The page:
Journal Article

Molecular evolution and phylogeny of the <i>RPB2</i> gene in the genus <i>Hordeum</i>

Genlou Sun, Mohammad Pourkheirandish and Takao Komatsuda

in Annals of Botany

Published on behalf of The Annals of Botany Company

Volume 103, issue 6, pages 975-983
Published in print April 2009 | ISSN: 0305-7364
Published online February 2009 | e-ISSN: 1095-8290 | DOI:
Molecular evolution and phylogeny of the RPB2 gene in the genus Hordeum

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  • Ecology and Conservation
  • Evolutionary Biology
  • Plant Sciences and Forestry


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Background and Aims

It is known that the miniature inverted-repeat terminal element (MITE) preferentially inserts into low-copy-number sequences or genic regions. Characterization of the second largest subunit of low-copy nuclear RNA polymerase II (RPB2) has indicated that MITE and indels have shaped the homoeologous RPB2 loci in the St and H genome of Eymus species in Triticeae. The aims of this study was to determine if there is MITE in the RPB2 gene in Hordeum genomes, and to compare the gene evolution of RPB2 with other diploid Triticeae species. The sequences were used to reconstruct the phylogeny of the genus Hordeum.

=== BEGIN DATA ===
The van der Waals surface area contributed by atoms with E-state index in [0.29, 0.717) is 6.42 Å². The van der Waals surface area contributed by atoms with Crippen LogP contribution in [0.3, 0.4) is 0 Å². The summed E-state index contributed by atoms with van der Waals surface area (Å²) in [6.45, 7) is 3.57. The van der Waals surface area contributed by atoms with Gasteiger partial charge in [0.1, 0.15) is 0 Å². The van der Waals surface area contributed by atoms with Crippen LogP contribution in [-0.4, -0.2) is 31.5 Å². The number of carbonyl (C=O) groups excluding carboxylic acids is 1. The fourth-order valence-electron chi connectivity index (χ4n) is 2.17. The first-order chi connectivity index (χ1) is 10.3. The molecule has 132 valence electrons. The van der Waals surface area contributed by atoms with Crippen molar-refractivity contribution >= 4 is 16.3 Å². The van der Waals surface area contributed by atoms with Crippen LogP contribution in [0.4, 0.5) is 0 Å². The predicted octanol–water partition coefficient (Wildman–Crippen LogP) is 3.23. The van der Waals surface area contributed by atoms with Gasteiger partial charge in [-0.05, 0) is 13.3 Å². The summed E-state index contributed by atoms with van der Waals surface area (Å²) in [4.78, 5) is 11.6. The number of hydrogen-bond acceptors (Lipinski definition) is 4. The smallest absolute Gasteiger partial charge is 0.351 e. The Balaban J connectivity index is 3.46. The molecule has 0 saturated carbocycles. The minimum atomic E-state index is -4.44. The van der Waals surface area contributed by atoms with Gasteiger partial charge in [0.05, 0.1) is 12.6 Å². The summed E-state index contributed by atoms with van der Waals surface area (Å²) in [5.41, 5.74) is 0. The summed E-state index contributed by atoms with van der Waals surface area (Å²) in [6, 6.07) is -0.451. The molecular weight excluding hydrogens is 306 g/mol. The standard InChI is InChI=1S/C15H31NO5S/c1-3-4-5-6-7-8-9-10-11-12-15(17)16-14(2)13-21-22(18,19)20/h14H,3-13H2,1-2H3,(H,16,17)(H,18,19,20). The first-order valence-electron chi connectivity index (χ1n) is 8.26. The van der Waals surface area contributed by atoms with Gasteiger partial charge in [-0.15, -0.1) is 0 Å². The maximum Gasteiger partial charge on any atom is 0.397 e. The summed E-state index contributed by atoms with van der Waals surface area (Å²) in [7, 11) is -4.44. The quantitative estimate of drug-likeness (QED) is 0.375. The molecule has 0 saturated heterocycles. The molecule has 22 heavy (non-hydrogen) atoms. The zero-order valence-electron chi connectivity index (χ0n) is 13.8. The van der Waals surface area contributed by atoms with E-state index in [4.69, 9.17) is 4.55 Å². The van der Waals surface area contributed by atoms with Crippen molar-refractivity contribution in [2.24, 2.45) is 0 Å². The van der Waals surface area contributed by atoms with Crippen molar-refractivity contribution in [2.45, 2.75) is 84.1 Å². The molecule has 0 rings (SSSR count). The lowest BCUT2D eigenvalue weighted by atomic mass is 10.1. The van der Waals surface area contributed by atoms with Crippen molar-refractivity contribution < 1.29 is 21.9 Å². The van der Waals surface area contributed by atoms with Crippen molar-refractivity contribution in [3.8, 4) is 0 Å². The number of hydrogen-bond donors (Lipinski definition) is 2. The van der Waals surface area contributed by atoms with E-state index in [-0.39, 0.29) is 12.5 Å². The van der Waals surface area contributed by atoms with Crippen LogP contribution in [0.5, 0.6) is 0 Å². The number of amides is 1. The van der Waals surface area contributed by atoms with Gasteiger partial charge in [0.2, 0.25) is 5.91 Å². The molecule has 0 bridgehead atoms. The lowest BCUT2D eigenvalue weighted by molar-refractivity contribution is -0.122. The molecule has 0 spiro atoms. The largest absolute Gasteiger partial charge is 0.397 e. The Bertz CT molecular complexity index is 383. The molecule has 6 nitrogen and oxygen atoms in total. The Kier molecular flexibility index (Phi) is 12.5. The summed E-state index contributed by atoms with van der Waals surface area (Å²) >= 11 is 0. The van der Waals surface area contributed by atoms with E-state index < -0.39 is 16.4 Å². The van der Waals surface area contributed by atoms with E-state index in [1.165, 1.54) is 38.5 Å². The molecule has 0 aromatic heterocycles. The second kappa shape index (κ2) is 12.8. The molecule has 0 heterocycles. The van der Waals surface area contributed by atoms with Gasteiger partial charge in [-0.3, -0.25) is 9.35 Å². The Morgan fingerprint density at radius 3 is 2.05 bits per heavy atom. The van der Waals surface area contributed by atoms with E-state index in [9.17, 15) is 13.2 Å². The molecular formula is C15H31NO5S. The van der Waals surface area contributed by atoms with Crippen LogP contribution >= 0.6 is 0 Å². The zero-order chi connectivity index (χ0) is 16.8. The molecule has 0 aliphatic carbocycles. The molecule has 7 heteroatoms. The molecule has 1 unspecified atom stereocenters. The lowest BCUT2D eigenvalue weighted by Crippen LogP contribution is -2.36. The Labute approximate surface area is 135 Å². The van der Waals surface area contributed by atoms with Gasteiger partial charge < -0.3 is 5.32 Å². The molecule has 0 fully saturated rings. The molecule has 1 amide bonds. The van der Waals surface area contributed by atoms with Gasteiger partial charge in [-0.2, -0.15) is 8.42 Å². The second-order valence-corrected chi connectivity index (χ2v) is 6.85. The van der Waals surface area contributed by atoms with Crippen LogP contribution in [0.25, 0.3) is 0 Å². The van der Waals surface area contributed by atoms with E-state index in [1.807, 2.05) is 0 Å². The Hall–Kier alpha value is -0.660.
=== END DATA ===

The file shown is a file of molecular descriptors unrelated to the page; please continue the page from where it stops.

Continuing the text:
RPB2 regions from all diploid species of Hordeum, one tetraploid species (H. brevisubulatum) and ten accessions of diploid Triticeae species were amplified and sequenced. Parsimony analysis of the DNA dataset was performed in order to reveal the phylogeny of Hordeum species.

Key Results

MITE was detected in the Xu genome. A 27–36 bp indel sequence was found in the I and Xu genome, but deleted in the Xa and some H genome species. Interestingly, the indel length in H genomes corresponds well to their geographical distribution. Phylogenetic analysis of the RPB2 sequences positioned the H and Xa genome in one monophyletic group. The I and Xu genomes are distinctly separated from the H and Xa ones. The RPB2 data also separated all New World H genome species except H. patagonicum ssp. patagonicum from the Old World H genome species.


MITE and large indels have shaped the RPB2 loci between the Xu and H, I and Xa genomes. The phylogenetic analysis of the RPB2 sequences confirmed the monophyly of Hordeum. The maximum-parsimony analysis demonstrated the four genomes to be subdivided into two groups.

Keywords: Molecular evolution; RPB2; Hordeum; transposable element; phylogeny

Journal Article.  5553 words.  Illustrated.

Subjects: Ecology and Conservation ; Evolutionary Biology ; Plant Sciences and Forestry

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